A spokesperson for the European Specialist Sports Nutrition Alliance (ESSNA) - members including First Milk, Maximuscle, Grenade and Glanbia - said the ability to make such claims was key in restoring faith in the much-marred sector, but it was important that specific needs of sports people were taken into account in assessment.
Director general of the British Specialist Nutrition Association (BSNA), Roger Clarke, told us that members of the trade group were currently preparing several health claims including one for carbohydrates, saying while he thought the European Food Safety Authority (EFSA) was best placed to do this, fears around political and 'emotional' interference on the part of member states remain.
Meanwhile consumer health analyst for Euromonitor International, Chris Schmidt, told NutraIngredients hard core sports nutrition users were a savvy, forum-frequenting bunch for whom EU-approved health claims meant next-to-nothing.
Specialising in legislation
Clarke said the BSNA welcomed the potential for sports nutrition products to transition out of the current PARNUT S (foods for particular nutritional uses) system and be brought under the remit of the EU nutrition and health claims regulation (NHCR).
ESSNA told us the main challenge in sports nutrition industry was how to avoid over-regulation whilst having the specific needs of sports people recognised within general food law. But it said this need not mean further regulation.
“The biggest challenge here is to effectively enforce the legislation in place - there is a lot of it. Policy makers believe the answer to a crisis is more regulation but the real answer is applying the law and that means investment by government. In times of austerity it seems enforcement takes a back seat and as such self-regulation becomes a significantly important issue and in that respect ESSNA and its members are beginning to take on this role,” the group said.
ESSNA said another challenge facing the sector was improving public perception of the industry, particularly given the, “misconceptions that still surround the sports nutrition sector amongst some politicians, officials and other bodies in charge of setting the regulatory framework”.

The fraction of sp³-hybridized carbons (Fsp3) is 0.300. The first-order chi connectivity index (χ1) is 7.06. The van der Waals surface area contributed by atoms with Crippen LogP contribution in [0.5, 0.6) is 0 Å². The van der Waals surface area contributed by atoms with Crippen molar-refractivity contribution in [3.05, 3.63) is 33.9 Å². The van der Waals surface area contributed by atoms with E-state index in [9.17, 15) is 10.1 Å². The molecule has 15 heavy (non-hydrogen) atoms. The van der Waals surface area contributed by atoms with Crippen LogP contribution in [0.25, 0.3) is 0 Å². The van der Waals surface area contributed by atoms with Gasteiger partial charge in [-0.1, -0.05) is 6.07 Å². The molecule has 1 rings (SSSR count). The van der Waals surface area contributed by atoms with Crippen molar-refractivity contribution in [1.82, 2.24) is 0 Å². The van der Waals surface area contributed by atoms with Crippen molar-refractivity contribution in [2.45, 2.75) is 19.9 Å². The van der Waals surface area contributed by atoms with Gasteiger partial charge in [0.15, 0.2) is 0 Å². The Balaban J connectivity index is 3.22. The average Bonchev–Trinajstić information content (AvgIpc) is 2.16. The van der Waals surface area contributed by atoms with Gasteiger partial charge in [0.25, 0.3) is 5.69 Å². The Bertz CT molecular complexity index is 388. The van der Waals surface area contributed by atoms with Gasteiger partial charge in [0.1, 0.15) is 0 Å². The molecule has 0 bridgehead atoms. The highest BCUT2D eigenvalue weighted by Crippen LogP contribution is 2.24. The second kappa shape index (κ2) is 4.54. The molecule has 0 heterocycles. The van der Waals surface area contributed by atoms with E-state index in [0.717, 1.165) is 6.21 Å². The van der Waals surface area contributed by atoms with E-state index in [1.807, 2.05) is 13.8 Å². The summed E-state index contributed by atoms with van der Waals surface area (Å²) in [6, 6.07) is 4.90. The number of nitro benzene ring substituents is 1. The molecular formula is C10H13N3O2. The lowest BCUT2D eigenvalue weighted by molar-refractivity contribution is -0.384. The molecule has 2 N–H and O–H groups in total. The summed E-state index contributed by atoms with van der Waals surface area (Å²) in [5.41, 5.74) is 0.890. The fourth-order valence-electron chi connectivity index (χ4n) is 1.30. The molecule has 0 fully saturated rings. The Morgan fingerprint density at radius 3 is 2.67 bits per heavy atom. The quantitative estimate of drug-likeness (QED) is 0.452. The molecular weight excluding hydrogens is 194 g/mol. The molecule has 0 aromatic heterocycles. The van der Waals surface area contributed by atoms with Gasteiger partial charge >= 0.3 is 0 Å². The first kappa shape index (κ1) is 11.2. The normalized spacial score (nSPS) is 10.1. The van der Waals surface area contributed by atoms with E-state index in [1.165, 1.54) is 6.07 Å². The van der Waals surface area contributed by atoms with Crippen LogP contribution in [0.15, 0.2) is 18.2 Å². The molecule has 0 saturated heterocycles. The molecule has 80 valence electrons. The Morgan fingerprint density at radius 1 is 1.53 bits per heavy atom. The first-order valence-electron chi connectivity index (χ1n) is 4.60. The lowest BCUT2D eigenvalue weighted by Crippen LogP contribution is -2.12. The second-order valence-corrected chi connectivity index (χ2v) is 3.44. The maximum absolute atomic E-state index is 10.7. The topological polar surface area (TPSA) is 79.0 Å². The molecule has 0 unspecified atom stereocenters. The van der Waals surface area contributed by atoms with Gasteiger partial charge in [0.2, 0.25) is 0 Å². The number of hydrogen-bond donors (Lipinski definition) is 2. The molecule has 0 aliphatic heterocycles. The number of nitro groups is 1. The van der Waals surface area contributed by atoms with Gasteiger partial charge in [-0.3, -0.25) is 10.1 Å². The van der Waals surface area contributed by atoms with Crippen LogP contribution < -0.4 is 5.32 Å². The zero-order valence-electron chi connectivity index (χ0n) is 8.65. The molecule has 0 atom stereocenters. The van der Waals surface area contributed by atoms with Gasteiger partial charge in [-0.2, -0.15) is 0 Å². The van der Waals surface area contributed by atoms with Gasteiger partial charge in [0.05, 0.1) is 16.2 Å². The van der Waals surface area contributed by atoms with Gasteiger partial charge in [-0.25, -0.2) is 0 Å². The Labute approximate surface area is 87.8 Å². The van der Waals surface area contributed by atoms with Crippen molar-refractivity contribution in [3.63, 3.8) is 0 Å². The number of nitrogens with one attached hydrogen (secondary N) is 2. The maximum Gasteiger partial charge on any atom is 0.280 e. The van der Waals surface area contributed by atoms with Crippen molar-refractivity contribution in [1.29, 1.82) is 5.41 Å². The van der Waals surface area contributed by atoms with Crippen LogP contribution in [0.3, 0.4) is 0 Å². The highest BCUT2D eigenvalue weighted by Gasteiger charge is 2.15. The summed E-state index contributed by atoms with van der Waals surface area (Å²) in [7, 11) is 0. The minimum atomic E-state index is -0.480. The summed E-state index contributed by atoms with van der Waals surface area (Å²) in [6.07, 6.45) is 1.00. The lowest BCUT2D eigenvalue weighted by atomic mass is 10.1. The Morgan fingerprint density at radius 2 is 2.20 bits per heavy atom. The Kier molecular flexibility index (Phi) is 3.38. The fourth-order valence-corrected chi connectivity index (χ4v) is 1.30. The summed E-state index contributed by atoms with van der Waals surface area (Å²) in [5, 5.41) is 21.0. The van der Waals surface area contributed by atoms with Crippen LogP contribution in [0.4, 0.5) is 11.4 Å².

It said: “ESSNA seeks to improve the reputation of sports nutrition sector by working with regulators and taking steps to disassociate responsible brands from those few that tarnish its reputation.”
The group said that claims were crucial in their ability to allow firms to lawfully promise safety, performance and recovery benefits to consumers. “Health claims legislation has an extremely important impact on the sports nutrition sector. The legislation seeks to ensure that misleading claims are banned, which should increase consumer safety and protection and build long-term trust in sports supplements."
Unmoved meat heads
Schmidt said he did not see the issue of health claims as a key challenge for the sector, particularly since “fanatical users” were the type to seek out their advice online, as opposed to waiting for a judgement from an authority like EFSA. He said these claims were only likely to sway more casual sports nutrition users.
“They’re not looking for these claims – they’re already aware of the product’s functionality,” he said. “If creatine hadn’t got an approved health claim, they wouldn’t care."
“I don’t really think the EFSA health claims rubric is that big an issue for the sports nutrition segment.”
Schmidt said many of the big category ingredients like protein already held approved claims, and those that didn’t used specific “jargon” like “pumped” which would not ostensibly fall within the realms of this regulation. He said it was hard to say if this kind of communication would be policed under the EU nutrition and health claims regulation (NHCR).
To date there are 24 sport nutrition-related health claims approved within the EU, as listed in the graph below.